Aug 102018
 

A new biography of John André, head of British secret services in the Revolutionary War, who was captured in 1780 and hanged as a spy.

Join us on Tuesday, April 9th, 2019, as we welcome noted British author Douglas Ronald as he presents The Life of John Andre: The Redcoat Who Turned Benedict Arnold.  Our meeting place is now Scoogi’s  Italian Resturant at 738 Bethlehem Pike in FlourtownFeel free to arrive early and eat in the back room where our meetings are held.  A short business meeting will start around 7:15pm. The presentation will start at 7:30pm. We encourage you to join our membership for the very small and reasonable tax deductible amount of $30.  Don’t forget to our book raffle too.  Each meeting we raffle off a number of American Revolutionary themed books.  You can purchase tickets for the book raffle, $1 per ticket, or $5 for 6 tickets.  They money raises goes to pay the room fee and speaker expenses.

John André was head of the British Army’s Secret Service in North America as the Revolutionary War entered its most bitter and, ultimately, decisive phase. In 1780, he masterminded the defection of a high-ranking American officer—General Benedict Arnold. Arnold—his name for ever synonymous with treason in American folklore—had recently been appointed commander of West Point and agreed, through André, to turn over to the British this strategically vital fort on the upper reaches of the Hudson River. Control of the fort would interrupt lines of communication between New England and the southern colonies, seriously impeding military operations against the British. The plan was also to simultaneously kidnap General George Washington, Commander-in-Chief of the Continental Army. By these two masterstrokes, the British believed they could end rebel resistance.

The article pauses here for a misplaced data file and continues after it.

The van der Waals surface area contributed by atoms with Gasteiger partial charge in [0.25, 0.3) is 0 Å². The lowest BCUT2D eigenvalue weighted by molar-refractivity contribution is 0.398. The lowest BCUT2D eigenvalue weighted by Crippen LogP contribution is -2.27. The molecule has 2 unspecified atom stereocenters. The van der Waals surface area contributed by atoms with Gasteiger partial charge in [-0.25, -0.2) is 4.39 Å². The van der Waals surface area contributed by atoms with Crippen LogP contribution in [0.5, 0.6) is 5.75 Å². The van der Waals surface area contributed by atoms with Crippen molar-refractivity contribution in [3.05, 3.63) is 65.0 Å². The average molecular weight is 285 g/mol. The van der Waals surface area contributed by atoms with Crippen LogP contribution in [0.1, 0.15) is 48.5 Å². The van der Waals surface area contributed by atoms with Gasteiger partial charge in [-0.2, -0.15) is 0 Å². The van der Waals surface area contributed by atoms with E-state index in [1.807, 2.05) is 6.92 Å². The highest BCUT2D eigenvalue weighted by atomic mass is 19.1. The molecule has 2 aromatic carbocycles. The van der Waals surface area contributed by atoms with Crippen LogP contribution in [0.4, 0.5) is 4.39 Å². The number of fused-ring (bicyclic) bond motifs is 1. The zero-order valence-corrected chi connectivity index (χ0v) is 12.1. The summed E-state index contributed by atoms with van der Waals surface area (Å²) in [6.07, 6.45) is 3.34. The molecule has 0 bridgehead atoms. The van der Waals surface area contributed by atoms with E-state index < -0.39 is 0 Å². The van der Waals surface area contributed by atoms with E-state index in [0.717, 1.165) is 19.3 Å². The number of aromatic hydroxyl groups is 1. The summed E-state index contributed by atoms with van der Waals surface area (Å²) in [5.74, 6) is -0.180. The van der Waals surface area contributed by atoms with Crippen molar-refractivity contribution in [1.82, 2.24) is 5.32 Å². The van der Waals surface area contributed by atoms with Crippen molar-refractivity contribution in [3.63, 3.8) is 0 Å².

The secret negotiations between Arnold and André were protracted and fraught with danger. Arnold’s new wife, Peggy became the go-between in the negotiations. Arnold insisted that, to complete negotiations, he and André must meet face to face. At the dead of night on September 21st 1780 the two rendezvoused in no-man’s-land. Sir Henry Clinton, commander of British forces in North America and André’s immediate superior, agreed to this meeting but with three strict conditions: that André not go within the American lines; that he remain in uniform; and that he carry away from the meeting no incriminating papers. Thus, if caught, André could not be treated as a spy.

Yet, when André was captured forty-eight hours later, he was within American lines, had changed into civilian clothes and was carrying maps of West Point hidden in his boots. The Americans had no option other than to treat him as a spy, especially when he himself admitted this. He was convicted by military tribunal and hanged—his death lamented both in America and England.

While biographers agree on the facts of this tragic episode, they disagree on André’s motives and why he chose to sacrifice himself. This new biography of André puts forward a new answer to this mystery—not only why he acted as he did, but how he wished others to see his actions.

D.A.B. Ronald is a writer and historian. He studied at Edinburgh University, where he gained a Master of Arts Honours Degree in History and French, and is currently completing a PhD at Exeter University on contemporary representation of boy sailors in Britain’s Navy during the Revolutionary and Napoleonic Wars. After a 30-year career in merchant banking, during which he lived overseas for many years – in Australia, Indonesia, New Zealand, and the United States – Douglas returned to the U.K. Now a full-time writer, he is researching a companion volume to Young Nelsons on the boy soldiers who served during the Napoleonic Wars.